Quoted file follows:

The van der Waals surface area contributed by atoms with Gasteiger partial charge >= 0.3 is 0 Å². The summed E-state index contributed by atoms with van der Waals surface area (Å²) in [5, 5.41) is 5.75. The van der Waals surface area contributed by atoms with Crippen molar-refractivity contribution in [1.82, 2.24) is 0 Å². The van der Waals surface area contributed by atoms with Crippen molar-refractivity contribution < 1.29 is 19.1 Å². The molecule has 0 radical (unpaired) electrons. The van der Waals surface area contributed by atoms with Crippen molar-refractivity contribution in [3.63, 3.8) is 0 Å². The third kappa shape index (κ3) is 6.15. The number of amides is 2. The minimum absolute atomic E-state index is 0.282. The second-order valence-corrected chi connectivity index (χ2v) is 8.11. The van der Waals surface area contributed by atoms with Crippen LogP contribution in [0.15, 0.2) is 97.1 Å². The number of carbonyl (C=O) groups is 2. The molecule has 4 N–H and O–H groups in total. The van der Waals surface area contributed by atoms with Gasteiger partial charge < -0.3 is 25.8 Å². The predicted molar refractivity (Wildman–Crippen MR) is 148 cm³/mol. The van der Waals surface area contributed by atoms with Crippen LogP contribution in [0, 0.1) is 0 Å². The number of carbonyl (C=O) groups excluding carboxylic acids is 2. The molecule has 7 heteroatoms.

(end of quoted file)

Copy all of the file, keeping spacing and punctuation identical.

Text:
The van der Waals surface area contributed by atoms with Gasteiger partial charge >= 0.3 is 0 Å². The summed E-state index contributed by atoms with van der Waals surface area (Å²) in [5, 5.41) is 5.75. The van der Waals surface area contributed by atoms with Crippen molar-refractivity contribution in [1.82, 2.24) is 0 Å². The van der Waals surface area contributed by atoms with Crippen molar-refractivity contribution < 1.29 is 19.1 Å². The molecule has 0 radical (unpaired) electrons. The van der Waals surface area contributed by atoms with Crippen molar-refractivity contribution in [3.63, 3.8) is 0 Å². The third kappa shape index (κ3) is 6.15. The number of amides is 2. The minimum absolute atomic E-state index is 0.282. The second-order valence-corrected chi connectivity index (χ2v) is 8.11. The van der Waals surface area contributed by atoms with Crippen LogP contribution in [0.15, 0.2) is 97.1 Å². The number of carbonyl (C=O) groups is 2. The molecule has 4 N–H and O–H groups in total. The van der Waals surface area contributed by atoms with Gasteiger partial charge < -0.3 is 25.8 Å². The predicted molar refractivity (Wildman–Crippen MR) is 148 cm³/mol. The van der Waals surface area contributed by atoms with Crippen LogP contribution in [0, 0.1) is 0 Å². The number of carbonyl (C=O) groups excluding carboxylic acids is 2. The molecule has 7 heteroatoms.